Banning stuff is a form of regulation and some groups of people are irrationally opposed to any kind of regulation. Banning fossil fuels would collapse society, so it should instead be done step by step by introducing replacements. But banning meat can be done much faster since it’s only behavioral change that’s needed.
@ppp251: a phase out is just a ban done with appropriate care. You give people time to adjust, compensate as necessary, plenty of haggling, but it’s how we do stuff people care about. We no longer produce tobacco in this country … that was a phase out. We ban drink driving. We legislate and phase out all kinds of industries … asbestos panelling. The point is that it is a plan with a trajectory and a solution. It’s not, “Oh gosh lets put in some price signals and pray”. Jeffrey Sachs, in “The price of Civilisation” reflects on how we (the west) used to have a mixed economy … plenty of planning for the stuff that matters and a free market for the rest. But now any kind of planning for the big stuff is frowned upon and we’ve sold off or run down our public utilities and the necessary expertise. There are plenty of things which have long been thought of as natural monopolies, but they’ve been turned into a patchwork free market mess.
I look forward to Geoff’s posts. They are topical, fresh and packed full of real numbers instead of wild assumptions or motherhood statements.
This one is no different. I could wish that it goes viral, but facts are boring.
That this is so is a sign that critical thinking and practical application of knowledge are valued less highly in today’s world than are, for example, opinion polls, a.k.a. beauty contests.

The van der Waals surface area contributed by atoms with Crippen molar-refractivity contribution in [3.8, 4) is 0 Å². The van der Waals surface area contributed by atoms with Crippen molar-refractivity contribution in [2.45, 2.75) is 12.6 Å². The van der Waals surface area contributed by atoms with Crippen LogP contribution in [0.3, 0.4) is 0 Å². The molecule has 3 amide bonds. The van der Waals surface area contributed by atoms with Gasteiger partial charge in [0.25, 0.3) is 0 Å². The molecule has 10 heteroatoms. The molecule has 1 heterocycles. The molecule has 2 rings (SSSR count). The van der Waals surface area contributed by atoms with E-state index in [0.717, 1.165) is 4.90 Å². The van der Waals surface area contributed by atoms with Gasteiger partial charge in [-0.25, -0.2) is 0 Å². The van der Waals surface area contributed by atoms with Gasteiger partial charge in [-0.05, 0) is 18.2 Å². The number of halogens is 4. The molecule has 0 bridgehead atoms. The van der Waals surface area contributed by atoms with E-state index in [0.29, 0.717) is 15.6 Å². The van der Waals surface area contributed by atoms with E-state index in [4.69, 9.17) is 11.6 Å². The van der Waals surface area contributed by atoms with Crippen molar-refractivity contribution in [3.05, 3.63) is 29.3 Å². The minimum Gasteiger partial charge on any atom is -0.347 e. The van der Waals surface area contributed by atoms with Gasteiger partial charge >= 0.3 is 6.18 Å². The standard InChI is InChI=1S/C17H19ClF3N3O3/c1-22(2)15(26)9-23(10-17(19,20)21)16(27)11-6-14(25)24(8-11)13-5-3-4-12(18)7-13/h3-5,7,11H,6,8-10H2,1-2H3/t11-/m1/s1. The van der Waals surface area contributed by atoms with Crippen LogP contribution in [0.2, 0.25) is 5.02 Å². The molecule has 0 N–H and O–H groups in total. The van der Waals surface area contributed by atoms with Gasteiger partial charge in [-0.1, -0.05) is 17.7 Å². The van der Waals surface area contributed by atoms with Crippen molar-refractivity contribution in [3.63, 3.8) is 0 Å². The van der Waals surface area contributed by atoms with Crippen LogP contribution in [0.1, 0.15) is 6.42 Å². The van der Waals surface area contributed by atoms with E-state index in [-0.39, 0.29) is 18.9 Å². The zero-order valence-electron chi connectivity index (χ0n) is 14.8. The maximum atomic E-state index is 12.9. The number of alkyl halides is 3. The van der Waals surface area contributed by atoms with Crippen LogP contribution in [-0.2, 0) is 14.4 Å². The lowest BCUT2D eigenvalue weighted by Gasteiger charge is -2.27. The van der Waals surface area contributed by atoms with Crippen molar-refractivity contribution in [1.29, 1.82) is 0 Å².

Yet polls and big money seem to drive public policy.
@singletonengineer: Thanks for the kind words. Yes, I like numbers but remember a conversation with a journalist quite some years ago … I asked why a letter I wrote had been cut. He told me that while he considered himself numerate, many others weren’t and that complicated concepts like “standard deviation” just put people off. Fair enough I thought, and they’d done a good job with the cut. And then he asked: “and what does standard deviation mean anyway?”. … [jaw hits floor] I explained slowly and never forgot the exchange! So I try to use the simplest mechanisms I can to make a case. BNC has plenty of readers with deeper knowledge of its topics than me, but I try to write for the newbies.
What singletonengineer wrote.
Price signals to change behaviour.
Sure, I’ve heard that can work with a bunch of things. I would argue that direct usage of energy, with electricity being the most valued form, is different enough in how fundamentally it underlies probably every other modern pursuit, that applying the the price signal cudgel is naive.
Some of the decrease in fuel oil could be caused by railroads using #6 oil [tar] as fuel. #6 fuel oil requires a 60:1 compression ratio and a slow turning engine, but it works.
I was party to the downturn in fuel oil consumption. At that time (early 1980s) I had a laboratory in a factory with several large kilns running on heavy fuel oil. The stuff was a “bottom fraction” from the local refinery, sulphurous and so viscous it had to be heated in winter to get it to flow. But it was cheap.
That changed when the HFO came into demand by the refineries themselves. As I remember it, once the oil shock persuaded consumers to pay a higher price for their petrol/gasoline and diesel, it became profitable for the fuel refineries to crack the HFO. Increasingly strict environmental controls on sulphur content were increasing its processing costs and reducing its consumer base too.
We shifted from HFO to powdered coal and sawdust, and eventually to “natural” gas.
Hi Roger. IEA has some great free graphs. The actual datasets tend to cost big bucks, but some things are pretty obvious without needing too much detail. Annoyingly, they’ve dropped g-co2/kwh from their latest “CO2 emissions from combustion” report but they have something even better … stay tuned!